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On the other hand, carbon capture could become a red herring that is used to only talk about – but never actually build at scale – a future solution that can stop fossil fuel emissions. Worse the analysis from the “good guys” to could be used to justify the continued and accelerated extraction of all types of fossil fuels. Until. The. End. Of. Time. And even worse, patent portfolios that could make a breakthrough difference in restoring the carbon balance can be bought up for no other reason than to stop its advancement as an excuse or mandate of “best available technologies” that now the companies must do something. This attitude and approach will lock the world into infrastructures that do not care about the carbon balance, but certainly will make a lot of money in niche industries that can make use of carbon for high value products under the guise of green-washing and under-reporting on emissions. The uninformed “Clean Coal” supporter might be in this camp. They may not believe in or care about climate change. These are the remnants of the meetings that happened behind closed doors and come out with strong lobbying efforts that delay real action.

Imagine a group of crusty old white men who will always consider resources in the ground as valuable and will fight any notion of assigning its extraction an externality.

Yeah, those guys. Their influence still permeates decision-making at companies, affects policies, and is responsible for a lot of the negative perception of the CCUS industry. Blame them because they’re really screwing this whole restoring the carbon balance effort up.

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In Conclusion…

I’ll leave you with a scenario in the climate change chess game that perhaps fits into what is presented in the “Restoring the Carbon Balance” series. Actors call it “Yes And.” It’s where there is no one right answer, but there is a great synergy when everyone works together and builds upon the group. A collective awakening results in the realization that for every ton of CO2 we emit, another one of the past, present or future must be put away. That means we start from a target of zero. The circular carbon economy actually becomes a thing. We begin to enjoy the great amount of cost savings we get from efficiency, conservation, and electrification. Fossil emissions use CCUS efficiently and responsibly, but over time gets phased out by the low cost renewable sources of energy who have balanced their load with effective storage and synthetic fuels. All carbon from centralized sources is captured, and anything that uses additional carbon gets it via biomass or direct air capture. Carbon is stored in our stuff, in depleted reservoirs, in minerals. Agriculture becomes more sustainable with a carbon balance in mind. Water is not a problem because we’ve figured out a low cost way to filter it or grab it from air. We plant trees to replace the ones we cut down. And more renewables pop up at old mines (like this one in Germany) which start to carbonate the tailings with technologies that can remove carbon. And other great negative emissions ideas become available for different geographic regions so our children have the tools to clean up for the mess we left them. Like a self replicating machine that grows in barren regions and stores carbon.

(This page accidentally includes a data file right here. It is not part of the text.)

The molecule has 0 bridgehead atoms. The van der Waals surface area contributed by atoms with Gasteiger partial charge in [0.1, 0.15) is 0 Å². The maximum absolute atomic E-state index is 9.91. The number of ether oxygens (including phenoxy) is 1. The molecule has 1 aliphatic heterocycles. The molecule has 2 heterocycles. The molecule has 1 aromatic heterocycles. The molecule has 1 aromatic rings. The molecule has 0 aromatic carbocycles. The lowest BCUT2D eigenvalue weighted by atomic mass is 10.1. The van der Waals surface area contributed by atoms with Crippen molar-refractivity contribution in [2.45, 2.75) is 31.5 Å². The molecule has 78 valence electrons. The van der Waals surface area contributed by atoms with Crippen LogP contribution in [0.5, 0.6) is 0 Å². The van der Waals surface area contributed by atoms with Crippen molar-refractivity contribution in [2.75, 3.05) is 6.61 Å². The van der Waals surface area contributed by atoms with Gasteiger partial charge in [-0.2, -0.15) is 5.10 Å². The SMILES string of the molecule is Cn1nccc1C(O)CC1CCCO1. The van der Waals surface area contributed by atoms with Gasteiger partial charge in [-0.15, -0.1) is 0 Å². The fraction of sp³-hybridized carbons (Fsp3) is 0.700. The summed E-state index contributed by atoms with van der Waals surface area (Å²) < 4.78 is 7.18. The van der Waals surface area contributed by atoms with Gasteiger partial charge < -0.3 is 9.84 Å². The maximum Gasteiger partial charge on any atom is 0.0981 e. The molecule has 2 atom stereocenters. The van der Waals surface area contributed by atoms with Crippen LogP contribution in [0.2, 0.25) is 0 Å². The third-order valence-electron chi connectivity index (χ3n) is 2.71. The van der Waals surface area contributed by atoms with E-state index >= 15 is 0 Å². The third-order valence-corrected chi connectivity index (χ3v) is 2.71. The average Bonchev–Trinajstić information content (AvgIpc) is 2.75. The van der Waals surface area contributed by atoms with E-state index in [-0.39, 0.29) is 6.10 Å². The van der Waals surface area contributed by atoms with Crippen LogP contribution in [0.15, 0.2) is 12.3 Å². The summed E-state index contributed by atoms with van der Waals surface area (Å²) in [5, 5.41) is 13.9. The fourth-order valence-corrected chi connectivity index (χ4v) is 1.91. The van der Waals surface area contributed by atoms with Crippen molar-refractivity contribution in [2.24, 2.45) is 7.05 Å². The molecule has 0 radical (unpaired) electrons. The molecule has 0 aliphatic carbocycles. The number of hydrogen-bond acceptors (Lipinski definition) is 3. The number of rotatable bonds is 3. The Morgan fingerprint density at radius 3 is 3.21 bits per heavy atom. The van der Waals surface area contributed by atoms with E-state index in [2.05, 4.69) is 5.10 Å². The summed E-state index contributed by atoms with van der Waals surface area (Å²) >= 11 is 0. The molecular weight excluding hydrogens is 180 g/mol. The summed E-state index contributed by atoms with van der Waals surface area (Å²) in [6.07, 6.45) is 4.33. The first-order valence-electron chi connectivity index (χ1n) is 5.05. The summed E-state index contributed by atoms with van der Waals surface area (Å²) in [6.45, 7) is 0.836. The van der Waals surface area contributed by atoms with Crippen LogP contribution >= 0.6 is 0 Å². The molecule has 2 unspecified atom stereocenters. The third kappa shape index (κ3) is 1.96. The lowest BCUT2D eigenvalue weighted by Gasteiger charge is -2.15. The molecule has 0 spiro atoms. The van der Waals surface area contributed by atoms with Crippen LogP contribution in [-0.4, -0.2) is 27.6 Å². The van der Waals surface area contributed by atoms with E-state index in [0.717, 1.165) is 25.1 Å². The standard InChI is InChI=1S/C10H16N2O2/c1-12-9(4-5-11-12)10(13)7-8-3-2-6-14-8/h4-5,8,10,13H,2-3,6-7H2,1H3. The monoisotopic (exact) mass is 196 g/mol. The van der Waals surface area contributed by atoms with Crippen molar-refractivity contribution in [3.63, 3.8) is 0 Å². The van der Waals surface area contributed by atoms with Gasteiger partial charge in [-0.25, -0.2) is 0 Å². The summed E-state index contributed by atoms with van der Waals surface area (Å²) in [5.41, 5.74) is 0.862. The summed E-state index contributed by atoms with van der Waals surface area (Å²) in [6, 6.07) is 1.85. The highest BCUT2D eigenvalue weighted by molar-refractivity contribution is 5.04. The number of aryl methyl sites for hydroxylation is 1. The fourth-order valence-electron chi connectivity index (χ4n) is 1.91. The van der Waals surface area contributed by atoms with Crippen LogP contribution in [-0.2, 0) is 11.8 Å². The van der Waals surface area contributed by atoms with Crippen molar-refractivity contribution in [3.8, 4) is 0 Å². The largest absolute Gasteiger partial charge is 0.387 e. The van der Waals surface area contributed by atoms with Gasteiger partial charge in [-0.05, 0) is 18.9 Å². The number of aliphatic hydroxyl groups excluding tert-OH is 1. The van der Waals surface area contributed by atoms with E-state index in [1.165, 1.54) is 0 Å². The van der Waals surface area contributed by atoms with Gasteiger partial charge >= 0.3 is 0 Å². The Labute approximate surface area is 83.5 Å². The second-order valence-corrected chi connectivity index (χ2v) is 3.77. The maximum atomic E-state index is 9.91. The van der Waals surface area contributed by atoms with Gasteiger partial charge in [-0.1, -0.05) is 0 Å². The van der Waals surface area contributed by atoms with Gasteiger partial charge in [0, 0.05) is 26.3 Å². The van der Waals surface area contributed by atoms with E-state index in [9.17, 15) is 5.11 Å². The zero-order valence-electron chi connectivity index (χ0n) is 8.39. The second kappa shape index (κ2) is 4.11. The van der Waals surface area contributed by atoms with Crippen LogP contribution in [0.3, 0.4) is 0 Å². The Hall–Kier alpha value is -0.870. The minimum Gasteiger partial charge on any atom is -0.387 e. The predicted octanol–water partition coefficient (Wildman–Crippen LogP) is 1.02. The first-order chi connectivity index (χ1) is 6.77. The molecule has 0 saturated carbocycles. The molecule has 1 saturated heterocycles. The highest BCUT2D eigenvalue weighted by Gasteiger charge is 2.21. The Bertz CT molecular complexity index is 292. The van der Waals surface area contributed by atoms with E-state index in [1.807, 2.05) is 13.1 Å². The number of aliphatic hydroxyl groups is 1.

Kumbaya.


Also published on Medium.